- The severity of the harm done: Most often, the degree of seriousness of the crime is checked. The court checks if a serious injury was inflicted on the victim or there was a case of death. This aggravates the degree of seriousness of the crime.
- Past records: The criminal record of the accused is also checked. A first time offender may be given a more lenient term.
- Weapons used: The court also checks if a deadly weapon was used during the crime. If a weapon was used, your criminal charge may increase.
All these help the court to finalize their decisions on the conviction and sentence of the accused.
Why You Need A Felony New Orleans Lawyer
A felony is a very serious offense and the charges are serious too. It is in this regard that you need to hire the services of a very good lawyer to help you pursue your case.
A professional lawyer will help you get reduced or dropped sentences. He or she will also give you legal advice concerning your felony case, and help you understand the degree of seriousness of your crime. The lawyer will work hand-in-hand with you, to ensure that you are given a fair sentence.
If you do not get a professional lawyer, you might want to spend a long time in jail, as felony cases are serious cases which only an experienced lawyer can defend.
Barkemeyer Law Firm And Your Felony Case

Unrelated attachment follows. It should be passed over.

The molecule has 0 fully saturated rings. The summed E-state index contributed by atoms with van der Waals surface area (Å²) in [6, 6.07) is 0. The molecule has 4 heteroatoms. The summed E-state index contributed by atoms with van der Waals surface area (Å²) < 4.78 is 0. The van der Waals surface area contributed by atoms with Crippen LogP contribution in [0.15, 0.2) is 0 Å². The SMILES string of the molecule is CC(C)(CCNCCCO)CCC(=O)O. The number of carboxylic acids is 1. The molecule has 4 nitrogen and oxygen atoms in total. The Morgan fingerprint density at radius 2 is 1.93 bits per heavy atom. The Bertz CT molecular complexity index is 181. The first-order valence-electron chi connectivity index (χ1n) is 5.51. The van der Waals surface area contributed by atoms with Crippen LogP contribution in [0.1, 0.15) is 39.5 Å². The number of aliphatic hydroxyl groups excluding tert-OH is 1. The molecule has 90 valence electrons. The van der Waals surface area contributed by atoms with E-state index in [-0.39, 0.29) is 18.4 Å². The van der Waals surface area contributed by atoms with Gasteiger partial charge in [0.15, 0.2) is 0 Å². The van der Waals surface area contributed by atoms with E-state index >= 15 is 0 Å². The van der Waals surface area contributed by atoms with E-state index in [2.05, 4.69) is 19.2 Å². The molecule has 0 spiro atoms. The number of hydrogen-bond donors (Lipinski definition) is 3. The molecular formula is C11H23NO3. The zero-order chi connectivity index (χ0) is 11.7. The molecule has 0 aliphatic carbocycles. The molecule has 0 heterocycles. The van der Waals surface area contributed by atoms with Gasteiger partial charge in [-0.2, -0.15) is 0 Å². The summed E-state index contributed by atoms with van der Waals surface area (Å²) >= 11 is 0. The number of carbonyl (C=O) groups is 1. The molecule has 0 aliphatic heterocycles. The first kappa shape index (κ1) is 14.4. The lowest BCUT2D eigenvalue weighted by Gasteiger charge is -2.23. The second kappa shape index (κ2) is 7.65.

If you ever need to face a felony case in Orleans, you can hire the services of a lawyer from the Barkemeyer Law Firm to help fight your case and defend you very well. We acknowledge the fact that felony cases are serious cases which the law cannot easily put off. It is in this regard that we help all our clients with felony charges, by striving and working hard, gathering necessary details, and doing everything possible to ensure that our client is acquitted. If acquitting seems impossible due to the nature of a particular client’s crime, we try as much as possible to being out reduced charges and a reduced jail sentence.
The Louisiana laws on felony are quite strict, that the accused will be prohibited from seeking or holding an elective position, or an appointment. There rules in felony should be strictly abided to, to prevent consequences like spending a long time in jail.
You should try as much as possible to avoid everything that will make you a possible victim of felony, as they are grave offenses which only a professional lawyer can defend you.
In this regard, reach out to us for all your cases regarding felony. We promise you our full support and undivided attention. We have our office in New Orleans, Louisiana, and you have our felony lawyer New Orleans to reckon with.
422 S. Broad Avenue
New Orleans, LA 70119
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Louisiana Criminal Lawyers
Louisiana criminal lawyers and DWI attorneys at the Barkemeyer Law Firm providing legal defense services for clients in New Orleans, Metairie, Kenner, Gretna, Hahnville, Belle Chasse, St. Bernard, Slidell, St. Tammany, St. Charles, St. John, Laplace, Mandeville, Covington, Shreveport, Bossier, and Jefferson.
DISCLAIMER: The information on this website is not formal legal advice nor does it create an attorney-client relationship.